Brexit crisis: designer Nelly Ben Hayoun, who is urging fellow creatives to join a demonstration in central London tomorrow, which has been organised to express "anger at the whole referendum process".
The demonstration comes as the implications of the UK's decision to leave the European Union begin to sink in, with the Erasmus student-exchange programme admitting "it is not clear" if UK students will be able to benefit in future.
The demonstration is part of a network of events taking place across the United Kingdom on Tuesday afternoon under the banner Stand Together.
Update 28/06/16: the demonstration has been cancelled on safety grounds.
"I'm inviting all colleagues and friends to come join us on Tuesday at Trafalgar Square," said the London-based designer, who grew up in France but came to London to study and ended up staying.
"To me that [the referendum] is nothing like democracy," she said. "What has happened is about public opinion being manipulated. That is why social action is necessary."
The pro-EU organisers of the Stand Together event said they are not calling for any specific action, but are instead giving people an opportunity to vent their anger at what they believe has been a flawed exercise in democracy.
"We created this event because we felt anger at the whole referendum process," the organisers wrote on Facebook. "That something so profound could be decided by something that there were so many flaws with."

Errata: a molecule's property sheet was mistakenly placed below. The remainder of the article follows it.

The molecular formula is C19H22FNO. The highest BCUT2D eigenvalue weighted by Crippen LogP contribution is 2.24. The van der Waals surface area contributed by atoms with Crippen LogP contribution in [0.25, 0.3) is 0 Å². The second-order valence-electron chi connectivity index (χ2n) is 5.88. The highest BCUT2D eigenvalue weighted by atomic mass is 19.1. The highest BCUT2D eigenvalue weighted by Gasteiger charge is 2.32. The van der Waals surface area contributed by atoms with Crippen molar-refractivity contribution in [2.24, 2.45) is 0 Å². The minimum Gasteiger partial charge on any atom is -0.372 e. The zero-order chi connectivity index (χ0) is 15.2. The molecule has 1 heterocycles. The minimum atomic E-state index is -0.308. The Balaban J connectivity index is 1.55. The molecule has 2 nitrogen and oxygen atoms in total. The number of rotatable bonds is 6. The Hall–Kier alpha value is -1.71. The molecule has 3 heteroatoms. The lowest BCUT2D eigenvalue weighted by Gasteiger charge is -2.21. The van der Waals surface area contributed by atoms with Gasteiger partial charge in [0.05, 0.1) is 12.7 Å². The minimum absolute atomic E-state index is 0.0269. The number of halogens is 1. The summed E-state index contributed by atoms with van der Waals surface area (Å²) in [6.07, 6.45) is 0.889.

"This event in Trafalgar Square will be an opportunity to come together, make your feelings heard, begin to build consensus, and hopefully, turn the emotion of the referendum result into positive action."
Born in 1985, Ben Hayoun came to London to study at the Royal College of Art 10 years ago on an EU scholarship and was previously part of the EU's Erasmus student exchange programme.
After graduating she founded Nelly Ben Hayoun Studio in the city, developing projects including the International Space Orchestra, which brought NASA scientists and astronauts together for musical retellings of the profession's greatest achievements, and The Other Volcano, inviting volunteers to live with a volcano in their lounge.
She said she "would not have been able to consider that" without the EU-funded Erasmus programme.
However Erasmus, which helps over 270,000 students study abroad each year, may not be available either for UK students or EU students wishing to study in the UK if the UK leaves the EU.
"It is not clear at this early stage what the impact of the recent UK vote to leave the EU will have on the Erasmus programme," says the programme's website.
Ben Hayoun said she was joining the protest in hope of overturning the Brexit vote.
"Let's try and get the second referendum," she said. "Or if not that, let's try to get the parliament to actually vote, or never invoke Article 50 [which triggers UK's irreversible departure from the EU]."
The UK voted 51.9 per cent in favour of a British exit from the EU and 48.9 per cent to remain at last Thursday's referendum. London, Scotland and Northern Ireland all voted in favour of remain, as did all of the British designers and architects who spoke to Dezeen about the issue.
Ben Hayoun's response contrasts with that of former government policy advisor Rohan Silva, who today urged architects and designers in the UK to stop complaining about the outcome of the EU referendum and instead start fighting for better post-Brexit policies for their industry.
Meanwhile, Annabelle Gauberti, partner at law firm Crefovi, advised creative businesses in the UK to consider relocating to the EU if Brexit talks fail.